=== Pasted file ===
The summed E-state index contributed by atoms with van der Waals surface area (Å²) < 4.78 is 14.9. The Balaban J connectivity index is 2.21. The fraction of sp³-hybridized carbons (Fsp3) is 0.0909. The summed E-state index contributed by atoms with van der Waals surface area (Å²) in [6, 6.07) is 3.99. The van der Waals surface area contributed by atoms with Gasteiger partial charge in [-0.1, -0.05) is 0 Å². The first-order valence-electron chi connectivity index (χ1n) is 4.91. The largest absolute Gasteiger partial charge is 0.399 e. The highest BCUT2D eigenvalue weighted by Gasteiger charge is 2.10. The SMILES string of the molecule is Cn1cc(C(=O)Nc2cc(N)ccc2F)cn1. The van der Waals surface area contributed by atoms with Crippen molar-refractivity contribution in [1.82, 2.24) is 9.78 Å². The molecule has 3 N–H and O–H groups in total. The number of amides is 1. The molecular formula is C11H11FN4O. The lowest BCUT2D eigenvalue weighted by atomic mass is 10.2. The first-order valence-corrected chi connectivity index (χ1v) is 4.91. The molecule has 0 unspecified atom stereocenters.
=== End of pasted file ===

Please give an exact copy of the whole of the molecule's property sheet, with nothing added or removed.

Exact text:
The summed E-state index contributed by atoms with van der Waals surface area (Å²) < 4.78 is 14.9. The Balaban J connectivity index is 2.21. The fraction of sp³-hybridized carbons (Fsp3) is 0.0909. The summed E-state index contributed by atoms with van der Waals surface area (Å²) in [6, 6.07) is 3.99. The van der Waals surface area contributed by atoms with Gasteiger partial charge in [-0.1, -0.05) is 0 Å². The first-order valence-electron chi connectivity index (χ1n) is 4.91. The largest absolute Gasteiger partial charge is 0.399 e. The highest BCUT2D eigenvalue weighted by Gasteiger charge is 2.10. The SMILES string of the molecule is Cn1cc(C(=O)Nc2cc(N)ccc2F)cn1. The van der Waals surface area contributed by atoms with Crippen molar-refractivity contribution in [1.82, 2.24) is 9.78 Å². The molecule has 3 N–H and O–H groups in total. The number of amides is 1. The molecular formula is C11H11FN4O. The lowest BCUT2D eigenvalue weighted by atomic mass is 10.2. The first-order valence-corrected chi connectivity index (χ1v) is 4.91. The molecule has 0 unspecified atom stereocenters.